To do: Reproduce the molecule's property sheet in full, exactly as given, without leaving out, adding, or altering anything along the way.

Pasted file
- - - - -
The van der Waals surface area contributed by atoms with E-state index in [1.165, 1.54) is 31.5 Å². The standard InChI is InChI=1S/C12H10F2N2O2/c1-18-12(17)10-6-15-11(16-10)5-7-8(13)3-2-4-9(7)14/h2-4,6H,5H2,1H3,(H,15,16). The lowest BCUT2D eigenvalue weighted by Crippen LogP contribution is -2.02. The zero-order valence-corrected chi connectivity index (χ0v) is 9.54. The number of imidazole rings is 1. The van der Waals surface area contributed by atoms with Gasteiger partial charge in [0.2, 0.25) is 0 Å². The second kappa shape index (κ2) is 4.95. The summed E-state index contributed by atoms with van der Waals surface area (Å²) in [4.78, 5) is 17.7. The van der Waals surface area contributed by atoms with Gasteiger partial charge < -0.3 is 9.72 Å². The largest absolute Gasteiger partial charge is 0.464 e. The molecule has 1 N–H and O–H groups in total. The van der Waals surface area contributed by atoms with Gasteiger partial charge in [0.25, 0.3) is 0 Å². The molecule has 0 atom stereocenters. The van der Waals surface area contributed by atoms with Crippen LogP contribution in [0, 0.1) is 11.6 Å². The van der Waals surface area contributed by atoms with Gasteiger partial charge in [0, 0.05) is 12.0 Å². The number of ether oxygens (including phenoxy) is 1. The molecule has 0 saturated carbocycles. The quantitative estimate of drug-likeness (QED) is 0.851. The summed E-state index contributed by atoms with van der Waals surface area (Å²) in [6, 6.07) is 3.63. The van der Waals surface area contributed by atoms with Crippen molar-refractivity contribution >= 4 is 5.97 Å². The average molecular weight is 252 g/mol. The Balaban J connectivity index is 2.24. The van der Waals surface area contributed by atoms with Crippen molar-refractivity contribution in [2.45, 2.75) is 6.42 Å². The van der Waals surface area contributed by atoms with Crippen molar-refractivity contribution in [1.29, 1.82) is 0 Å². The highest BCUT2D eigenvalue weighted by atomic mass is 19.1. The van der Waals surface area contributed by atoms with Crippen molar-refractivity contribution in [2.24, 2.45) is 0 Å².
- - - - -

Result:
The van der Waals surface area contributed by atoms with E-state index in [1.165, 1.54) is 31.5 Å². The standard InChI is InChI=1S/C12H10F2N2O2/c1-18-12(17)10-6-15-11(16-10)5-7-8(13)3-2-4-9(7)14/h2-4,6H,5H2,1H3,(H,15,16). The lowest BCUT2D eigenvalue weighted by Crippen LogP contribution is -2.02. The zero-order valence-corrected chi connectivity index (χ0v) is 9.54. The number of imidazole rings is 1. The van der Waals surface area contributed by atoms with Gasteiger partial charge in [0.2, 0.25) is 0 Å². The second kappa shape index (κ2) is 4.95. The summed E-state index contributed by atoms with van der Waals surface area (Å²) in [4.78, 5) is 17.7. The van der Waals surface area contributed by atoms with Gasteiger partial charge < -0.3 is 9.72 Å². The largest absolute Gasteiger partial charge is 0.464 e. The molecule has 1 N–H and O–H groups in total. The van der Waals surface area contributed by atoms with Gasteiger partial charge in [0.25, 0.3) is 0 Å². The molecule has 0 atom stereocenters. The van der Waals surface area contributed by atoms with Crippen LogP contribution in [0, 0.1) is 11.6 Å². The van der Waals surface area contributed by atoms with Gasteiger partial charge in [0, 0.05) is 12.0 Å². The number of ether oxygens (including phenoxy) is 1. The molecule has 0 saturated carbocycles. The quantitative estimate of drug-likeness (QED) is 0.851. The summed E-state index contributed by atoms with van der Waals surface area (Å²) in [6, 6.07) is 3.63. The van der Waals surface area contributed by atoms with Crippen molar-refractivity contribution >= 4 is 5.97 Å². The average molecular weight is 252 g/mol. The Balaban J connectivity index is 2.24. The van der Waals surface area contributed by atoms with Crippen molar-refractivity contribution in [2.45, 2.75) is 6.42 Å². The van der Waals surface area contributed by atoms with Crippen molar-refractivity contribution in [1.29, 1.82) is 0 Å². The highest BCUT2D eigenvalue weighted by atomic mass is 19.1. The van der Waals surface area contributed by atoms with Crippen molar-refractivity contribution in [2.24, 2.45) is 0 Å².